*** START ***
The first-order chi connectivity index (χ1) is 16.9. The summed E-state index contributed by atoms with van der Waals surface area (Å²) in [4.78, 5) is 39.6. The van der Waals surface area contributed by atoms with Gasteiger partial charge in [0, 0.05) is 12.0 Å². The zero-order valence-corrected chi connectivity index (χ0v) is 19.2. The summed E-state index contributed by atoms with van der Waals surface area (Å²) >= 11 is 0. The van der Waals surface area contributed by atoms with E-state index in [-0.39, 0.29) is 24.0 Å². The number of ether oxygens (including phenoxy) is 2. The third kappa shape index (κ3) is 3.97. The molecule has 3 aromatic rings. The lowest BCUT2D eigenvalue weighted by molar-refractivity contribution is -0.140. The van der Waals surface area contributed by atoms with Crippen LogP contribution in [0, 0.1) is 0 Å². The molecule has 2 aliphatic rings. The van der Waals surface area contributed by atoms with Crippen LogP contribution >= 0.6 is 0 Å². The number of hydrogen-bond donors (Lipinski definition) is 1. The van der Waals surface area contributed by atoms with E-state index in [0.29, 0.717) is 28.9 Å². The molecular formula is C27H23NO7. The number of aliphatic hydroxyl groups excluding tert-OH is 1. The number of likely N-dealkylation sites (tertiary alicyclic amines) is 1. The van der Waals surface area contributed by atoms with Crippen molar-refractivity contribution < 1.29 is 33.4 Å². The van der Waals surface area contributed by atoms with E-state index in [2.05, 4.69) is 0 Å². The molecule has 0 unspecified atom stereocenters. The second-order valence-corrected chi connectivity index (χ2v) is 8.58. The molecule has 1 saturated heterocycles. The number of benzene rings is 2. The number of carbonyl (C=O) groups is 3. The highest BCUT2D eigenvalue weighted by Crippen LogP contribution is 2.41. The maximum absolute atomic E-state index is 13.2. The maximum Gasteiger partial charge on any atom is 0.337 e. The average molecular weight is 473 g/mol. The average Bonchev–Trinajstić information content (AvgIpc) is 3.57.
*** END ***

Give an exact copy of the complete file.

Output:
The first-order chi connectivity index (χ1) is 16.9. The summed E-state index contributed by atoms with van der Waals surface area (Å²) in [4.78, 5) is 39.6. The van der Waals surface area contributed by atoms with Gasteiger partial charge in [0, 0.05) is 12.0 Å². The zero-order valence-corrected chi connectivity index (χ0v) is 19.2. The summed E-state index contributed by atoms with van der Waals surface area (Å²) >= 11 is 0. The van der Waals surface area contributed by atoms with E-state index in [-0.39, 0.29) is 24.0 Å². The number of ether oxygens (including phenoxy) is 2. The third kappa shape index (κ3) is 3.97. The molecule has 3 aromatic rings. The lowest BCUT2D eigenvalue weighted by molar-refractivity contribution is -0.140. The van der Waals surface area contributed by atoms with Crippen LogP contribution in [0, 0.1) is 0 Å². The molecule has 2 aliphatic rings. The van der Waals surface area contributed by atoms with Crippen LogP contribution >= 0.6 is 0 Å². The number of hydrogen-bond donors (Lipinski definition) is 1. The van der Waals surface area contributed by atoms with E-state index in [0.29, 0.717) is 28.9 Å². The molecular formula is C27H23NO7. The number of aliphatic hydroxyl groups excluding tert-OH is 1. The number of likely N-dealkylation sites (tertiary alicyclic amines) is 1. The van der Waals surface area contributed by atoms with Crippen molar-refractivity contribution < 1.29 is 33.4 Å². The van der Waals surface area contributed by atoms with E-state index in [2.05, 4.69) is 0 Å². The molecule has 0 unspecified atom stereocenters. The second-order valence-corrected chi connectivity index (χ2v) is 8.58. The molecule has 1 saturated heterocycles. The number of benzene rings is 2. The number of carbonyl (C=O) groups is 3. The highest BCUT2D eigenvalue weighted by Crippen LogP contribution is 2.41. The maximum absolute atomic E-state index is 13.2. The maximum Gasteiger partial charge on any atom is 0.337 e. The average molecular weight is 473 g/mol. The average Bonchev–Trinajstić information content (AvgIpc) is 3.57.